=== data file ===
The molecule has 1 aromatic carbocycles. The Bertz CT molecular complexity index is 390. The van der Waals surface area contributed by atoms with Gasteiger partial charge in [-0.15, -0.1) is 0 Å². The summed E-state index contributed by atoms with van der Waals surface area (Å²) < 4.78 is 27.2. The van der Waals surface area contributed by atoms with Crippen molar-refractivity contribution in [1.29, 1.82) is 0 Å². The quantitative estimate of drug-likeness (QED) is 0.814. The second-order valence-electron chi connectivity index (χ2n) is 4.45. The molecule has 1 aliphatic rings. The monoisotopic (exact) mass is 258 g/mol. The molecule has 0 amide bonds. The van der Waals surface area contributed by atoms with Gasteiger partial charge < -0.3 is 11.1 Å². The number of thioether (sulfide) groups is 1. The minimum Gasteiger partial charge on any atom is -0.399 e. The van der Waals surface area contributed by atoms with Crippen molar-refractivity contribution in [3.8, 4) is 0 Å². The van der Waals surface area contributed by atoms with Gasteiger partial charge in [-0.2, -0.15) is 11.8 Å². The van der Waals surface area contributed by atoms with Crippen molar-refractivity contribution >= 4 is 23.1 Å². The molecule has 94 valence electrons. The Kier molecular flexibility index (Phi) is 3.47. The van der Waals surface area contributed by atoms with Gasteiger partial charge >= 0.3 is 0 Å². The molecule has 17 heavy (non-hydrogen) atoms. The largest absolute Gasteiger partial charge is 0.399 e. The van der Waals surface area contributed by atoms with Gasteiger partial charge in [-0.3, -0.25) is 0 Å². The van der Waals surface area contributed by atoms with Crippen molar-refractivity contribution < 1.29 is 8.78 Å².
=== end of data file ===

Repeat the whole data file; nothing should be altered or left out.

The molecule has 1 aromatic carbocycles. The Bertz CT molecular complexity index is 390. The van der Waals surface area contributed by atoms with Gasteiger partial charge in [-0.15, -0.1) is 0 Å². The summed E-state index contributed by atoms with van der Waals surface area (Å²) < 4.78 is 27.2. The van der Waals surface area contributed by atoms with Crippen molar-refractivity contribution in [1.29, 1.82) is 0 Å². The quantitative estimate of drug-likeness (QED) is 0.814. The second-order valence-electron chi connectivity index (χ2n) is 4.45. The molecule has 1 aliphatic rings. The monoisotopic (exact) mass is 258 g/mol. The molecule has 0 amide bonds. The van der Waals surface area contributed by atoms with Gasteiger partial charge < -0.3 is 11.1 Å². The number of thioether (sulfide) groups is 1. The minimum Gasteiger partial charge on any atom is -0.399 e. The van der Waals surface area contributed by atoms with Crippen molar-refractivity contribution in [3.8, 4) is 0 Å². The van der Waals surface area contributed by atoms with Gasteiger partial charge in [-0.2, -0.15) is 11.8 Å². The van der Waals surface area contributed by atoms with Crippen molar-refractivity contribution >= 4 is 23.1 Å². The molecule has 94 valence electrons. The Kier molecular flexibility index (Phi) is 3.47. The van der Waals surface area contributed by atoms with Gasteiger partial charge >= 0.3 is 0 Å². The molecule has 17 heavy (non-hydrogen) atoms. The largest absolute Gasteiger partial charge is 0.399 e. The van der Waals surface area contributed by atoms with Gasteiger partial charge in [-0.3, -0.25) is 0 Å². The van der Waals surface area contributed by atoms with Crippen molar-refractivity contribution < 1.29 is 8.78 Å².